Complaints From Detained Immigrants Shock Federal Commission
The U.S. Commission on Civil Rights held a hearing on Friday about concerns at immigration detention centers. That includes the Northwest Detention Center in Tacoma, one of the largest in the country.
During the all-day hearing in Washington D.C., the commissioners questioned federal officials, contractors and immigrant rights groups about how detainees are treated. Early on in the testimony, Commission Chair Martin Castro took a moment to underscore his concern.
Castro: "I’m shocked to hear the consistency among different facilities – the kind of abuse, sexual and otherwise that seems to be occurring. There’s clearly a culture of this going on."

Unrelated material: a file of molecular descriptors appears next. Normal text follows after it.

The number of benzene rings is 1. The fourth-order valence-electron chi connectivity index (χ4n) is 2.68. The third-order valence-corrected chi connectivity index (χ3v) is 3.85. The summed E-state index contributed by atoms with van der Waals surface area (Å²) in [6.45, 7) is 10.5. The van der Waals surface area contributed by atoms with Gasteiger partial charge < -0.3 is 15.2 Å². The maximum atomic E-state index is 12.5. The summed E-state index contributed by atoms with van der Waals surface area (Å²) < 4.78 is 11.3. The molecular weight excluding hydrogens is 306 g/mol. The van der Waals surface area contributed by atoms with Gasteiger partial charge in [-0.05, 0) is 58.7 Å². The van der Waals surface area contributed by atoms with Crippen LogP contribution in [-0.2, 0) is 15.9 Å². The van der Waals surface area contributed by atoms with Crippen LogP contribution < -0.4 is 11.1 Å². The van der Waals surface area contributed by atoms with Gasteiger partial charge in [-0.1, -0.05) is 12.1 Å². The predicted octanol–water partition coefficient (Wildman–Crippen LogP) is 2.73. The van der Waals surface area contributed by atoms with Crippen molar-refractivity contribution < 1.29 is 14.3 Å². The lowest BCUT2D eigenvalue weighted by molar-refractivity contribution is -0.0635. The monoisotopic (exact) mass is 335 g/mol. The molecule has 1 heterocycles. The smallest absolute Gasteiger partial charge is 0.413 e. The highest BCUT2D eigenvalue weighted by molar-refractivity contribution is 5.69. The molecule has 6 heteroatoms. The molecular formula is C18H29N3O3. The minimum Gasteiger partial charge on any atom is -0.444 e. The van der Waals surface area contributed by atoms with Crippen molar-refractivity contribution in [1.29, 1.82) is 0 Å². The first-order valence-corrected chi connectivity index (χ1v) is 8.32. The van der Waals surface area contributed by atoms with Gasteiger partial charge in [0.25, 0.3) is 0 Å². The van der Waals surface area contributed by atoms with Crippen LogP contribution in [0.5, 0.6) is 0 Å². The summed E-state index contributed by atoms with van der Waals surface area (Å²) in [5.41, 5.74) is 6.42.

The hearing looked at the detention system as a whole, and at complaints with specific locations.
The GEO Group is a private, for-profit contractor that runs the Tacoma facility and many others. A representative was initially slated to be at the hearing, but Castro noted their absence.
Castro: “They refused to be here. I’m going to consider whether I ask my colleagues to reopen this hearing at some point so I have to subpoena them to come in."
Last year, hundreds of detainees in Tacoma went on a hunger strike to protest conditions and alleged mistreatment. They complained of inedible food and harsh treatment by the guards. Immigration officials consistently say detention centers follow federal standards. And several layers of oversight are in place.
The commission is expected to report to the president and Congress about its recommendations for changes.